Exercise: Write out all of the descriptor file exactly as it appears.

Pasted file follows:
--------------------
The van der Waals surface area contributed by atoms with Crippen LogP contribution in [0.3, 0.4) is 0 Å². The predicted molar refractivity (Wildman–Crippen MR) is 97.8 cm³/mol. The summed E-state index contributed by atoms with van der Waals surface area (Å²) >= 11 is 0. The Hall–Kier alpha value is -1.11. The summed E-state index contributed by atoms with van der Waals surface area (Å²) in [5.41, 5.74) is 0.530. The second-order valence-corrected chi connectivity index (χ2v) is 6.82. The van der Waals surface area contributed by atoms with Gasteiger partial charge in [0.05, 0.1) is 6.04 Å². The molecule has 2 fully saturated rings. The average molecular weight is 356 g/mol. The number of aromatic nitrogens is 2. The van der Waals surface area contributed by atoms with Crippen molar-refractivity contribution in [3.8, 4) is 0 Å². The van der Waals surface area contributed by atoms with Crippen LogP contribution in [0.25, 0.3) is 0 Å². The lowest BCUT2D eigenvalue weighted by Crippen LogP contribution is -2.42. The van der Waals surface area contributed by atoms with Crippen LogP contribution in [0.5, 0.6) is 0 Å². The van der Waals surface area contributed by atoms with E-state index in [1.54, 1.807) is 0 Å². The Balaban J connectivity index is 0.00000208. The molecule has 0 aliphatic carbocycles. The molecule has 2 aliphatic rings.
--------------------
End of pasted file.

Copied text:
The van der Waals surface area contributed by atoms with Crippen LogP contribution in [0.3, 0.4) is 0 Å². The predicted molar refractivity (Wildman–Crippen MR) is 97.8 cm³/mol. The summed E-state index contributed by atoms with van der Waals surface area (Å²) >= 11 is 0. The Hall–Kier alpha value is -1.11. The summed E-state index contributed by atoms with van der Waals surface area (Å²) in [5.41, 5.74) is 0.530. The second-order valence-corrected chi connectivity index (χ2v) is 6.82. The van der Waals surface area contributed by atoms with Gasteiger partial charge in [0.05, 0.1) is 6.04 Å². The molecule has 2 fully saturated rings. The average molecular weight is 356 g/mol. The number of aromatic nitrogens is 2. The van der Waals surface area contributed by atoms with Crippen molar-refractivity contribution in [3.8, 4) is 0 Å². The van der Waals surface area contributed by atoms with Crippen LogP contribution in [0.25, 0.3) is 0 Å². The lowest BCUT2D eigenvalue weighted by Crippen LogP contribution is -2.42. The van der Waals surface area contributed by atoms with Crippen LogP contribution in [0.5, 0.6) is 0 Å². The van der Waals surface area contributed by atoms with E-state index in [1.54, 1.807) is 0 Å². The Balaban J connectivity index is 0.00000208. The molecule has 0 aliphatic carbocycles. The molecule has 2 aliphatic rings.